I don’t confuse you with Prof. Chance, I just figured that since you quote what he has to say verbatim, you are in agreement with him.

And I merely ask the question: which would you prefer? I didn’t accuse you of advocating the belittlement of children.

12 07 2007
kclick

letters — Sorry if I misunderstood what you were saying.

There is no middle ground between truth and non-truth.

I advocate the higher ground of speaking and teaching the truth (in love) which is revealed for us in the Bible.

I think the evidence of what happens when society rejects the higher ground is clearly seen.

The results are in…

It’s exactly what Paul predicted in 2 Timothy 3:1-5:

1You should know this, Timothy, that in the last days there will be very difficult times.
2For people will love only themselves and their money. They will be boastful and proud, scoffing at God, disobedient to their parents, and ungrateful. They will consider nothing sacred.
3They will be unloving and unforgiving; they will slander others and have no self-control. They will be cruel and hate what is good.
4They will betray their friends, be reckless, be puffed up with pride, and love pleasure rather than God.
5They will act religious, but they will reject the power that could make them godly. Stay away from people like that! – NLT

12 07 2007
Noogatiger

“There is no middle ground between truth and non-truth.”
I like that quote. Too bad is isn’t the truth.
What do you define as, the truth? I mean really what is truth?

First of all let me say, that having the ability to accept something on faith, is not the same thing as the search for the truth.

Believing in the Bible, is simply your faith, and that is all it is, and your faith in it does not therefore then make it the truth.

Muslims have faith in the Quran, does that therefore make it the truth?
Of course not, you and I both would require more than just faith before we accept something as truth, now wouldn’t we?

Here is the truth. We get our morals, our beliefs, our character traits and our standards from our parents. This is the same no matter what religion or what faith you have. Christians have the same moral problems as non-Christians. Christians do a lot of the same things as non-Christians do. I have seen many a family with lots more Biblical training than I ever had, but which turned out children and adults with as many character flaws and problems and bad morals as anyone. Had they gotten a little “positive reinforcement and praise” instead of so much legalism and discipline they might have turned out differently.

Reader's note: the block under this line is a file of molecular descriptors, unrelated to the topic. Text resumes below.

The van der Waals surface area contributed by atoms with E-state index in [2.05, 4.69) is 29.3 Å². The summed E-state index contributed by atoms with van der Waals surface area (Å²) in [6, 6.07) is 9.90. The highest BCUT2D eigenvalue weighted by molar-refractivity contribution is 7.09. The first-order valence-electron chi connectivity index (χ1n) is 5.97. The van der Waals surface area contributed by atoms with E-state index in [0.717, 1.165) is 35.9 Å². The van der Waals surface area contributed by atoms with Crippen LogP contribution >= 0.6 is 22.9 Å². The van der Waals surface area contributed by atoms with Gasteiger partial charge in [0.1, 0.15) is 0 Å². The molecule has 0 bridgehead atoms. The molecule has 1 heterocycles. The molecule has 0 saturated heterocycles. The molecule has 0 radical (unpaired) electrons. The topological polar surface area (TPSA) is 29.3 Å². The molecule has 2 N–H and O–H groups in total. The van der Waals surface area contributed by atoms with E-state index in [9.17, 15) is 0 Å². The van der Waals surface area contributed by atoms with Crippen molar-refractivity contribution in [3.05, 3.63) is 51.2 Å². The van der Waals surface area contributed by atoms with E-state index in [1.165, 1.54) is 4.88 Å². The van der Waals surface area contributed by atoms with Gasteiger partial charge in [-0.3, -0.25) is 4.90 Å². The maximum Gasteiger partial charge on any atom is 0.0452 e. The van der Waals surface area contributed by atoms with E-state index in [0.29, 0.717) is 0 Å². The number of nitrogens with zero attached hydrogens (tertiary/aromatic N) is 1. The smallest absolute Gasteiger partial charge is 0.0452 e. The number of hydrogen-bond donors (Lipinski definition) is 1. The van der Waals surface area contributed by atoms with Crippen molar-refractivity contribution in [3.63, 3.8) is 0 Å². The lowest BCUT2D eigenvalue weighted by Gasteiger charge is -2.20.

I have been an agnostic for 7 years now. I was a Christian for 39 of my 49 years on this planet. I no longer go to church. I no longer tithe. I no longer pray. I no longer read this messed up book called the Holy Bible. Guess what. I am no different now than I was 7 years ago. I love my wife. I am not cheating on her. I am not stealing anything from work or anyone else. I am not an alcoholic. I am not mean to my kids and I do give them lots of positive reinforcement. I still abide by all the laws of the land. I have not killed anyone. I still teach my kids morals and standards and responsibility. I have not even shot or stolen my neighbors dog. Where could my moral compass possibly come from.

I will tell you where is came from. The same place it allways did, even when I was a Christian. It comes from within me. It comes from my parents. It comes from my extended family. It comes from my community, and my society. It comes from being human and having empathy for other humans. It really comes from the same place yours does. You think it comes from a book. You think it is some supernatural power, but it doesn’t really.

If the Bible were “Truth”, then it would not require faith to believe in it.
I actually hope we attain higher morals than what the Bible taught. In some ways we are beginning as a society to do that. We treat women much better today than God allowed in the Holy Bible, when God supposedly allowed women to be property, to be bought and sold, and mulitple wives. We no longer allow men to own other men as slaves which was allowed in the Bible. We no longer allow genocide in battle as allowed in the Bible. We even allow women to have a voice in their church’s which in the New Testament was strictly forbidden.

The Bible was written by men. Fallable, flawed, men. It was written about the God they made up, just like any other religious book.

It is time that you guys realize that we can make it out there in the cold cruel world without the fairy tales of our past. It is time we grew up and became adults in the world and gave up our fairy tale security blanket. There is a better way to live and a better way to think It is called the mind set free. Free of superstition, free of the fear of hell, (which never existed anyway, even in your Bibles), free to learn new things, evne new science which actually correlate to the real world you see around you.

See, even though I no longer believe in Jesus, I am not hatefull. I am not angry. I am not living a cold lonely life with no hope. My hope is that mankind can grow out of its fairy tales and begin to love one another as human beings, equal and always searching for the truth.

12 07 2007
letters

Sounds like noogatiger has his head on straight. Thanks for that.

12 07 2007
kclick

The Evidence for Christianity

by Dr. William Lane Craig

Listen and/or read at the following:

http://www.bethinking.org/resource.php?ID=100